Anyway, we had to go out as the doctors checked him over, and then we went back in--Mom taking off my hat as we did. He kind of recognized me then, but Mom says he thought I looked too big. If we got the year right (for him) I would be about 15, and so, yeah, I have actually grown a bit since then (shocking, I know).

We left before long so Rob and Tiff could see him. Robbie said that Dad was trying to be sneaky again.

Tiff said it started off with Robbie mentioning his new car--some convertable thing or other--and Dad was ready to get up and go. I think they said he was looking around for Mom, as if making sure they could get away with it. And then Rob was like, "Not yet Pop."

Dad grumbled, and took his hand away from Rob. Then, very slowly, he began to sneak his hand over to pull something out as Rob and Tiff went back to talking to him. Rob snatched it back and was like, "No, Pop, you can't get out yet, you got to get better."

Dad did then what all good parents do--he gave Rob the guilt-inducing look. Rob felt very bad, and was still moping about it when he and Tiff got back to the waiting room.

Now I'm taking a break, and will probably be back on before to much longer (it's very boring here).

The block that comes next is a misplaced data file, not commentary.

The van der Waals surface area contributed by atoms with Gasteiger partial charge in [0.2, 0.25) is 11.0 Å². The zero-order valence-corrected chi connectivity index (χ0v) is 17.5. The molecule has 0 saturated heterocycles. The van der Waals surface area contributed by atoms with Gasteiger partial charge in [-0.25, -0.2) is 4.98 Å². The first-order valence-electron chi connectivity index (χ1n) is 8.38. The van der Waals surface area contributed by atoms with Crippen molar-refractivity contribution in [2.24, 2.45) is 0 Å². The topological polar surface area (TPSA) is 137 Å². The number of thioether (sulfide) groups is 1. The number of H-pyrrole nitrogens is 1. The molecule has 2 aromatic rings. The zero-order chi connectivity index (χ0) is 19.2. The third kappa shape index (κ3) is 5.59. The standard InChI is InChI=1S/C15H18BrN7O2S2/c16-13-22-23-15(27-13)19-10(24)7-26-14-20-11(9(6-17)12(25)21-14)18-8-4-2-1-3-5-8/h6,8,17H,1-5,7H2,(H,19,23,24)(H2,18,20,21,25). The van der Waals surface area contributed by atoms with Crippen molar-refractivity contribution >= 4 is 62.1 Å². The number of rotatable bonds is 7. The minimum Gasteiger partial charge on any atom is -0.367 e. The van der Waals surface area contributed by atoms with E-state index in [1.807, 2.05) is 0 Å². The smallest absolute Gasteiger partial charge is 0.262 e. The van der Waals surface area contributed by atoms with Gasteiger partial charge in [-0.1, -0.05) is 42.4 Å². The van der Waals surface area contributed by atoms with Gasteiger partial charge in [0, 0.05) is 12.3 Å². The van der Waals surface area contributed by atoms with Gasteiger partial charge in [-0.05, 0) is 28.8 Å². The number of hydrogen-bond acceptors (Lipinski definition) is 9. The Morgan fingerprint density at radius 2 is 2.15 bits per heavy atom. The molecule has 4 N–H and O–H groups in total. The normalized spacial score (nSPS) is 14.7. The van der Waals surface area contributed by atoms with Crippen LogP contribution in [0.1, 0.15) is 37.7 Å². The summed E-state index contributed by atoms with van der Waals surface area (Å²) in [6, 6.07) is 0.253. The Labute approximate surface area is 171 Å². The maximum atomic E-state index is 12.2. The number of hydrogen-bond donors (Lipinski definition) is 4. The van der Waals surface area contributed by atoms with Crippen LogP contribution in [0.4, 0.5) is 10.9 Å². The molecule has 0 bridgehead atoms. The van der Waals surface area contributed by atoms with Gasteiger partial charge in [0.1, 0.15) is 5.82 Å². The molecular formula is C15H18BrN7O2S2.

- Kim

Sunday, October 11, 2009

Sunday, 11 Oct. 2009

Supposedly, Dad is going to be transported sometime this morning. We'll see in the next half-hour or so...

They'd said he was going to be transported at 10 o'clock, but Mom's still filling out paperwork, and [they] are still getting Dad ready, or getting things ready for Dad...

It's still USC Hospital, though. Mom's going to be driving herself down, and I think Tracey's going with her in case they drive back late.

That's all I know right now. I'll get back on here as soon as I hear more.

- Kim

--- Nearly 2 o'clock. ---

So, Dad made it to the hospital. Mom and Tracey are there as well, and Dad's getting a CAT- Scan check up. Can't say much more on the subject just now, soo.... signing off again...

- Kim

--- About 6:15pm. ---

Dad's undergoing a bunch of testing today. They decided to do the surgery on Wednesday; Dr. Gill and another doctor are going to be there tomorrow, looking stuff over. I doubt there'll be further updates today, but if there is, I will try to it today or first thing tomorrow.

- Kim

--- About 11:20pm. ---

One last memo. By all accounts, Dad's getting better. Lancaster Community Hospital apparently doped him up too much on the morphine, and USC is now flushing the drug out of his system. The result is a more lucid and, yup, wise-cracking Dad. Joyful.... no, really, though, yay! ^-^

I'm not sure the order of events, but these are the things I know happened.

Aunt Sandi (Dad's sister) peeked her head into his room to visit. He gives a bit of a shrug/nod in acknowledgement. Aunt Sandi asked him if he knew who she was. Mom said Dad grumbled a bit, and said, "Ah, Craig...?" very sarcastically. She also added that he rolled his eyes and smirked a bit.